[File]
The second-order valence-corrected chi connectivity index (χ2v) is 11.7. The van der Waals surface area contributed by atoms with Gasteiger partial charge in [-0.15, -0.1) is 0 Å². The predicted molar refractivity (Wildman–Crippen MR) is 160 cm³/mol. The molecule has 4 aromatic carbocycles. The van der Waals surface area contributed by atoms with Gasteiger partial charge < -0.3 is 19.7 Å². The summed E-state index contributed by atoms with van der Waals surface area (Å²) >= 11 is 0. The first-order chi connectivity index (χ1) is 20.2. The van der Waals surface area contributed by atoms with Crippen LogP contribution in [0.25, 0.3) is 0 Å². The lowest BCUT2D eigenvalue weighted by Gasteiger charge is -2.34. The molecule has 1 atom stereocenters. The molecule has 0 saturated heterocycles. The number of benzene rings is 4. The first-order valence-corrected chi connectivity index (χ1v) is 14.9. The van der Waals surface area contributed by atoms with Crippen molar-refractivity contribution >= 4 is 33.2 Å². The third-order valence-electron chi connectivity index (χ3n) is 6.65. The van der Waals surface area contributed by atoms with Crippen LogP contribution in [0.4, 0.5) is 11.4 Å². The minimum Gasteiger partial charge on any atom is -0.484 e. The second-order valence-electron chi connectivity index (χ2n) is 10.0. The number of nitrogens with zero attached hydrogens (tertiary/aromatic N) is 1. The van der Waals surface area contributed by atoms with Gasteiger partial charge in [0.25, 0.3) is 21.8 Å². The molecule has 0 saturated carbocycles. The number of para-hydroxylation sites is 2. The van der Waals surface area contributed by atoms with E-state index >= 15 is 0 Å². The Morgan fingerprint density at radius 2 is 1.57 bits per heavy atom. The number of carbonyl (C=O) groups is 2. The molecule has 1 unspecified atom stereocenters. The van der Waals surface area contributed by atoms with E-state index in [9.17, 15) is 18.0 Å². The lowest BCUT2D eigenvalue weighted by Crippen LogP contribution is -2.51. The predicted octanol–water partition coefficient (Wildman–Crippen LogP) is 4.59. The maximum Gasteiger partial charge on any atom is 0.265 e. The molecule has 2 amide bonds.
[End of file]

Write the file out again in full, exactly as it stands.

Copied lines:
The second-order valence-corrected chi connectivity index (χ2v) is 11.7. The van der Waals surface area contributed by atoms with Gasteiger partial charge in [-0.15, -0.1) is 0 Å². The predicted molar refractivity (Wildman–Crippen MR) is 160 cm³/mol. The molecule has 4 aromatic carbocycles. The van der Waals surface area contributed by atoms with Gasteiger partial charge < -0.3 is 19.7 Å². The summed E-state index contributed by atoms with van der Waals surface area (Å²) >= 11 is 0. The first-order chi connectivity index (χ1) is 20.2. The van der Waals surface area contributed by atoms with Crippen LogP contribution in [0.25, 0.3) is 0 Å². The lowest BCUT2D eigenvalue weighted by Gasteiger charge is -2.34. The molecule has 1 atom stereocenters. The molecule has 0 saturated heterocycles. The number of benzene rings is 4. The first-order valence-corrected chi connectivity index (χ1v) is 14.9. The van der Waals surface area contributed by atoms with Crippen molar-refractivity contribution >= 4 is 33.2 Å². The third-order valence-electron chi connectivity index (χ3n) is 6.65. The van der Waals surface area contributed by atoms with Crippen LogP contribution in [0.4, 0.5) is 11.4 Å². The minimum Gasteiger partial charge on any atom is -0.484 e. The second-order valence-electron chi connectivity index (χ2n) is 10.0. The number of nitrogens with zero attached hydrogens (tertiary/aromatic N) is 1. The van der Waals surface area contributed by atoms with Gasteiger partial charge in [0.25, 0.3) is 21.8 Å². The molecule has 0 saturated carbocycles. The number of para-hydroxylation sites is 2. The van der Waals surface area contributed by atoms with E-state index >= 15 is 0 Å². The Morgan fingerprint density at radius 2 is 1.57 bits per heavy atom. The number of carbonyl (C=O) groups is 2. The molecule has 1 unspecified atom stereocenters. The van der Waals surface area contributed by atoms with E-state index in [9.17, 15) is 18.0 Å². The lowest BCUT2D eigenvalue weighted by Crippen LogP contribution is -2.51. The predicted octanol–water partition coefficient (Wildman–Crippen LogP) is 4.59. The maximum Gasteiger partial charge on any atom is 0.265 e. The molecule has 2 amide bonds.